What more can the Federal Reserve do at this point in the business cycle? Can it really help spur a more robust recovery? James Hamilton is not so sure and is concerned that calls for more monetary stimulus may come at a high cost. He believes that further large scale asset purchases (LSAPs) would have at best a modest effect on economic activity and worries that they would make the United States more susceptible to a fiscal crisis. Given how the Fed has done LSAPs so far, his concerns about the effectiveness of additional LSAPs are understandable. But advocates of more monetary stimulus, like myself, are not asking the Fed to do business as usual. We are asking for something different, an approach that would better combine the threat (or, if need be, the action) of LSAP with an explicit target. If this approach to monetary policy were adopted, his concerns about a fiscal crisis would also become moot.
So what is this alternative approach? It is simple: the Fed announces it plans to return the level of NGDP to some pre-crisis growth path and commits to buying up as many treasuries, GSEs, and foreign exchange as needed to accomplish that goal. Note that this is a conditional LSAP tied to an explicit level target. It sets a destination for monetary policy and thus firmly manages the expected path of nominal spending. Previous LSAPs did not set an explicit destination and were very ad-hoc in nature. They committed explicit dollar amounts of spending up front with vague objectives. It was the monetary policy version of throwing something against the wall and hoping it would stick. This, however, was an impossible hope since there never was a commitment by the Fed to allow any of the LSAPs to permanently stick to the wall. And, as Michael Woodford notes, without this commitment the Fed failed to shape expectations in a way that would spur rapid nominal spending growth. It should not be surprising then that the effect of such LSAPs were modest.
Now imagine how the public would respond if tomorrow Ben Bernanke called a press conference and announced the Fed was adopting this new monetary regime. This announcement would send shock waves through the markets. Portfolios would automatically adjust toward riskier assets in anticipation of the Fed actually doing these conditional LSAPs. This would raise asset prices and raised expectations of future nominal income growth. Current aggregate nominal spending would respond to these developments, helping push NGDP to its targeted path and thus reduce the onus on the Fed to do LSAPs. In short, a conditional LSAP program tied to an explicit NGDP level target would be a significantly different and far more effective monetary program than any of the LSAPs the Fed has tried so far.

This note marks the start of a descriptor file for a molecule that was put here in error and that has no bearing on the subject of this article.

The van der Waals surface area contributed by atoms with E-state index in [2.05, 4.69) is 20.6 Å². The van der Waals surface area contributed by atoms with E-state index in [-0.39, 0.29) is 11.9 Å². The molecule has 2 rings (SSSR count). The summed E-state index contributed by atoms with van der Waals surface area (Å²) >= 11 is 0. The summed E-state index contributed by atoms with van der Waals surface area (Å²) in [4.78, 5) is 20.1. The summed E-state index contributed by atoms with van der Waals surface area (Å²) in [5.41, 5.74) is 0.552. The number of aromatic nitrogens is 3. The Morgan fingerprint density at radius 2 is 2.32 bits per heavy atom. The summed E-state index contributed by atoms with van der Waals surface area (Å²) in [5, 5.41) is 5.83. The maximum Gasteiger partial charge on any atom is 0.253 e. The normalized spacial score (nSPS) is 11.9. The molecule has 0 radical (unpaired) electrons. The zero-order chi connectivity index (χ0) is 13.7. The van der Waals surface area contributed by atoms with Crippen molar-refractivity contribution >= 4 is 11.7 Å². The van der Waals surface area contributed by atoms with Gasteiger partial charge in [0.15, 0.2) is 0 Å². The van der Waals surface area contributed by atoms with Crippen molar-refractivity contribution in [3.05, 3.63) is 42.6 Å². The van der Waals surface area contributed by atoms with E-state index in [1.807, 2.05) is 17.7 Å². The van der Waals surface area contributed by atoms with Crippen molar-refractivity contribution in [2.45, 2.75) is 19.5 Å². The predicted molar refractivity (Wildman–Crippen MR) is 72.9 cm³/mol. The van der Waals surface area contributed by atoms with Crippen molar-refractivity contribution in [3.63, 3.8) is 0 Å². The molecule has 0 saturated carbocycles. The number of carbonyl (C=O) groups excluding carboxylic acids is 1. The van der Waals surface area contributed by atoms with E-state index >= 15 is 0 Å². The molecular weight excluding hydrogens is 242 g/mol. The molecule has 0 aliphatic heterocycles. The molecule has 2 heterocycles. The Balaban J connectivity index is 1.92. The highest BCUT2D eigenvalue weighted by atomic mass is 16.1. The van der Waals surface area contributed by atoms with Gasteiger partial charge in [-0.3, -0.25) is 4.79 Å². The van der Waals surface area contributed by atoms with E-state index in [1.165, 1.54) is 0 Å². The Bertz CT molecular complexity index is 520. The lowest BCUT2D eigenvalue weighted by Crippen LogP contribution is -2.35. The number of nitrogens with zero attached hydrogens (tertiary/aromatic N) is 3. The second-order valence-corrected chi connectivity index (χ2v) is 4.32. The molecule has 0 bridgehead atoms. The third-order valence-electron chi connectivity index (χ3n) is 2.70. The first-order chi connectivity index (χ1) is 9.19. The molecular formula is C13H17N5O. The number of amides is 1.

The nice thing about this target is that though it allows rapid catch-up growth in nominal spending it also provides a firm nominal anchor since it is a level target. Nominal GDP growth that exceeded the targeted growth path would be corrected too. Long-run inflation expectations, therefore, would not become unanchored. This would minimize concerns about the Fed’s balance sheet. Also, a sharp recovery brought about by a NGDP level target would increase the denominator in the debt/GDP ratio and slow down the growth in the numerator as the cyclical deficit disappeared. These action would make it less likely a fiscal crisis would emerge in the first place.
I also think that Hamilton’s concerns about reducing the average maturity of the public debt are overstated. It is one thing if the U.S. Treasury moved all of its debt into short-term securities. That would increase the stock of short-term treasuries and make the U.S. government more susceptible to higher financing costs should a fiscal crisis emerge. The Fed doing LSAPs, on the other hand, shortens the average maturity but does not increase the stock of short-term treasuries. If anything, LSAPs makes financing costs easier for the Treasury by removing from the public the longer-term securities the Fed purchases.1 Moreover, given the huge global shortage of safe assets and the ability of the Fed to finance Treasury if needed, it seems unlikely that a fiscal crisis will emerge anytime soon.
So there you have it. Monetary policy change that James Hamilton can believe in.
1Bank reserves which now earn interest and are a close substitutes for short-term treasuries would increase with LSAPs. But the Fed can adjust what it pays on reserves and the nominal anchoring a NGDP level target provides should prevent the growth of reserves from becoming a problem.
This post originally appeared at Macro and Other Market Musings and is posted with permission.
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